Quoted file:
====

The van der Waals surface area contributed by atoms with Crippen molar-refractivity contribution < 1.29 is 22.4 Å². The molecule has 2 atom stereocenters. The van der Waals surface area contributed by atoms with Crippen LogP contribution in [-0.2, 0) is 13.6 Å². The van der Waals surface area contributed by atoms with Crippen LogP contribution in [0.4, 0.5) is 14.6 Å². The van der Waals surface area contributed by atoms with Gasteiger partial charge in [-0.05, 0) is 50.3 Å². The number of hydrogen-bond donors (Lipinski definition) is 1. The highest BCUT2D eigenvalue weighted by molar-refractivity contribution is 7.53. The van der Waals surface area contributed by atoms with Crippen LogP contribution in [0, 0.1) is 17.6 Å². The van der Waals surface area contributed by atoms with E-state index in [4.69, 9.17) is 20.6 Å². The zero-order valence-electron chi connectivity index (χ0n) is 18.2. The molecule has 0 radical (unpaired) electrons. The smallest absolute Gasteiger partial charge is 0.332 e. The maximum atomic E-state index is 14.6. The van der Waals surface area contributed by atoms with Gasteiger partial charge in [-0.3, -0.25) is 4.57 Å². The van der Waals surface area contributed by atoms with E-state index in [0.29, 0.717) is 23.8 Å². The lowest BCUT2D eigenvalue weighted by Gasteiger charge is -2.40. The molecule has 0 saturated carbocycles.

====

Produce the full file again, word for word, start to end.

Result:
The van der Waals surface area contributed by atoms with Crippen molar-refractivity contribution < 1.29 is 22.4 Å². The molecule has 2 atom stereocenters. The van der Waals surface area contributed by atoms with Crippen LogP contribution in [-0.2, 0) is 13.6 Å². The van der Waals surface area contributed by atoms with Crippen LogP contribution in [0.4, 0.5) is 14.6 Å². The van der Waals surface area contributed by atoms with Gasteiger partial charge in [-0.05, 0) is 50.3 Å². The number of hydrogen-bond donors (Lipinski definition) is 1. The highest BCUT2D eigenvalue weighted by molar-refractivity contribution is 7.53. The van der Waals surface area contributed by atoms with Crippen LogP contribution in [0, 0.1) is 17.6 Å². The van der Waals surface area contributed by atoms with E-state index in [4.69, 9.17) is 20.6 Å². The zero-order valence-electron chi connectivity index (χ0n) is 18.2. The molecule has 0 radical (unpaired) electrons. The smallest absolute Gasteiger partial charge is 0.332 e. The maximum atomic E-state index is 14.6. The van der Waals surface area contributed by atoms with Gasteiger partial charge in [-0.3, -0.25) is 4.57 Å². The van der Waals surface area contributed by atoms with E-state index in [0.29, 0.717) is 23.8 Å². The lowest BCUT2D eigenvalue weighted by Gasteiger charge is -2.40. The molecule has 0 saturated carbocycles.